And so neighborhoods of Baltimore are facing altogether different reckonings after Mr. Gray’s death. In mostly black communities like Sandtown-Winchester, where some of the most destructive rioting played out last week, residents are hoping businesses will reopen and that the police will change their strategies. But in mostly white areas like Canton and Locust Point, some residents wonder what role, if any, they should play in reimagining stretches of Baltimore where they do not live.

“Most of the people are kind of at a loss as to what they’re supposed to do,” said Dr. Richard Lamb, a dentist who has practiced in the same Locust Point office for nearly 39 years. “I listen to the news reports. I listen to the clergymen. I listen to the facts of the rampant unemployment and the lack of opportunities in the area. Listen, I pay my taxes. Exactly what can I do?”

And in Canton, where the restaurants have clever names like Nacho Mama’s and Holy Crepe Bakery and Café, Sara Bahr said solutions seemed out of reach for a proudly liberal city.

“I can only imagine how frustrated they must be,” said Ms. Bahr, 36, a nurse who was out with her 3-year-old daughter, Sally. “I just wish I knew how to solve poverty. I don’t know what to do to make it better.”

The day of unrest and the overwhelmingly peaceful demonstrations that followed led to hundreds of arrests, often for violations of the curfew imposed on the city for five consecutive nights while National Guard soldiers patrolled the streets. Although there were isolated instances of trouble in Canton, the neighborhood association said on its website, many parts of southeast Baltimore were physically untouched by the tumult.

Tensions in the city bubbled anew on Monday after reports that the police had wounded a black man in Northwest Baltimore. The authorities denied those reports and sent officers to talk with the crowds that gathered while other officers clutching shields blocked traffic at Pennsylvania and West North Avenues.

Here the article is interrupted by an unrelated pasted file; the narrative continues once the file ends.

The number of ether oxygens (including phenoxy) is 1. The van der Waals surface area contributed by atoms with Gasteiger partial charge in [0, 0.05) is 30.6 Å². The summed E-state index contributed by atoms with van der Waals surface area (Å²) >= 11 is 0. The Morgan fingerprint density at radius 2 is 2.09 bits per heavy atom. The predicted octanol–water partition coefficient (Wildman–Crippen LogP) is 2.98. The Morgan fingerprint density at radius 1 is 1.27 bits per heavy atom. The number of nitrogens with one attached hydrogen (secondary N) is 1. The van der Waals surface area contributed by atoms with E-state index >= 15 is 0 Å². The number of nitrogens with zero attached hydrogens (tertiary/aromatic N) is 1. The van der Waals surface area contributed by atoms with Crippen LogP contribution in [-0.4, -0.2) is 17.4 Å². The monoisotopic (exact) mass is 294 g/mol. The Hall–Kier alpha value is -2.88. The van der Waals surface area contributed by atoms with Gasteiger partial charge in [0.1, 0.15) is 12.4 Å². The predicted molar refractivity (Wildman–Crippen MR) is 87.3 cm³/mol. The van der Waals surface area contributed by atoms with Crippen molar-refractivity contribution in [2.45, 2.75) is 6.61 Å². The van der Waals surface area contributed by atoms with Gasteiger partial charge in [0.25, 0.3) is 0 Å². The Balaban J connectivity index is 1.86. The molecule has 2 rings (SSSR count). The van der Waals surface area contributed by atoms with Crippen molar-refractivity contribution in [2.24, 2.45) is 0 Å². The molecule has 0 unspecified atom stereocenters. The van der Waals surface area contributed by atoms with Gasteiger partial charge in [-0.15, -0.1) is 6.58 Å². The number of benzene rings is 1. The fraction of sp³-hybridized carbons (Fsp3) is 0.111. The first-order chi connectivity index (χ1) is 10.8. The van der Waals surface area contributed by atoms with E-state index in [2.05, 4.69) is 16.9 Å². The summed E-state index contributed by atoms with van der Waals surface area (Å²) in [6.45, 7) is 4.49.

Lt. Col. Melvin Russell, a community police officer, said officers had stopped a man suspected of carrying a handgun and that “one of those rounds was spent.”

Colonel Russell said officers had not opened fire, “so we couldn’t have shot him.”

Photo
 
Lambi Vasilakopoulos, right, who runs a casual restaurant in Canton, said he was incensed by last week's looting and predicted tensions would worsen. Credit Drew Angerer for The New York Times

The colonel said the man had not been injured but was taken to a hospital as a precaution. Nearby, many people stood in disbelief, despite the efforts by the authorities to quash reports they described as “unfounded.”

Monday’s episode was a brief moment in a larger drama that has yielded anger and confusion. Although many people said they were familiar with accounts of the police harassing or intimidating residents, many in Canton and Locust Point said they had never experienced it themselves. When they watched the unrest, which many protesters said was fueled by feelings that they lived only on Baltimore’s margins, even those like Ms. Bahr who were pained by what they saw said they could scarcely comprehend the emotions associated with it.

But others, like Lambi Vasilakopoulos, who runs a casual restaurant in Canton, said they were incensed by what unfolded last week.

“What happened wasn’t called for. Protests are one thing; looting is another thing,” he said, adding, “We’re very frustrated because we’re the ones who are going to pay for this.”